The Catholic League for Religious and Civil Rights, an organization that is not officially connected to the church, is condemning JAY-Z and Beyoncé’s “Family Feud” video, which was partially shot inside of a church.
“Is it anti-Catholic? No, it is not a bigoted assault. Indeed, it pales next to JAY-Z’s relentlessly racist (and anti-black) lyrics,” said the Catholic League’s controversial president Bill Donohue. “But it is nonetheless gratuitous as well as exploitative, just the kind of thing we would expect from this genius couple.”
Donohue’s statement — which also confuses actor Trevante Rhodes for JAY-Z — appears to be based on the trailer for the Ava DuVernay-directed short film of a visual, which dropped Friday (Dec. 29).
The Catholic League for Religious and Civil Rights “has no formal connection to the church and no spokesman except Mr. Donohue,” according to The New York Times. Donohue has been described as “contentious” and combative, with an “immense ability to be offended.”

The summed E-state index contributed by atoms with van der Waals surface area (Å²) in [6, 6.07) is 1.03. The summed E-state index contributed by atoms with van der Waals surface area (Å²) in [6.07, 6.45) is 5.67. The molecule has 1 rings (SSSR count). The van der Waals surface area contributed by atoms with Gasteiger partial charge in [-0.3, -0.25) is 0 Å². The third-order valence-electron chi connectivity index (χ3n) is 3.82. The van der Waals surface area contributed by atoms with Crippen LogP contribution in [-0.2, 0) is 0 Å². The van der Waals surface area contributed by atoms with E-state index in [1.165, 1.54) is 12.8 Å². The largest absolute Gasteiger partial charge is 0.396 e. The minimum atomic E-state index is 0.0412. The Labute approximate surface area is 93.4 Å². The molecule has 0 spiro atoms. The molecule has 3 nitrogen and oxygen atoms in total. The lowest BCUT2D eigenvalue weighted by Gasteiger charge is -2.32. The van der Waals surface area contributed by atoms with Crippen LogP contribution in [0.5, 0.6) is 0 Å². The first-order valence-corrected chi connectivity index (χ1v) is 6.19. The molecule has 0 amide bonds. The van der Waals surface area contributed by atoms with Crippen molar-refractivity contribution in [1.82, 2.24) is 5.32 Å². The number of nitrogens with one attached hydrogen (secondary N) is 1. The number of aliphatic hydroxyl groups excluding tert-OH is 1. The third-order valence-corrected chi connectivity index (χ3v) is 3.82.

Once parodied on “South Park” for his often-controversial public criticisms, Donohue has bashed rappers in the past. In 2012, for instance, he lambasted Nicki Minaj for a Grammy performance that referenced religious imagery. “Whether Minaj is possessed is surely an open question,” he wrote at the time, “but what is not in doubt is the irresponsibility of The Recording Academy.”
The star-studded video for “Family Feud” was released to critical acclaim, featuring appearances from Hollywood stars like Michael B. Jordan, Omari Hardwick, Jessica Chastain, Thandie Newton, America Ferrera, Brie Larson, Rosario Dawson, Rashida Jones, Mindy Kaling, and Constance Wu, among others.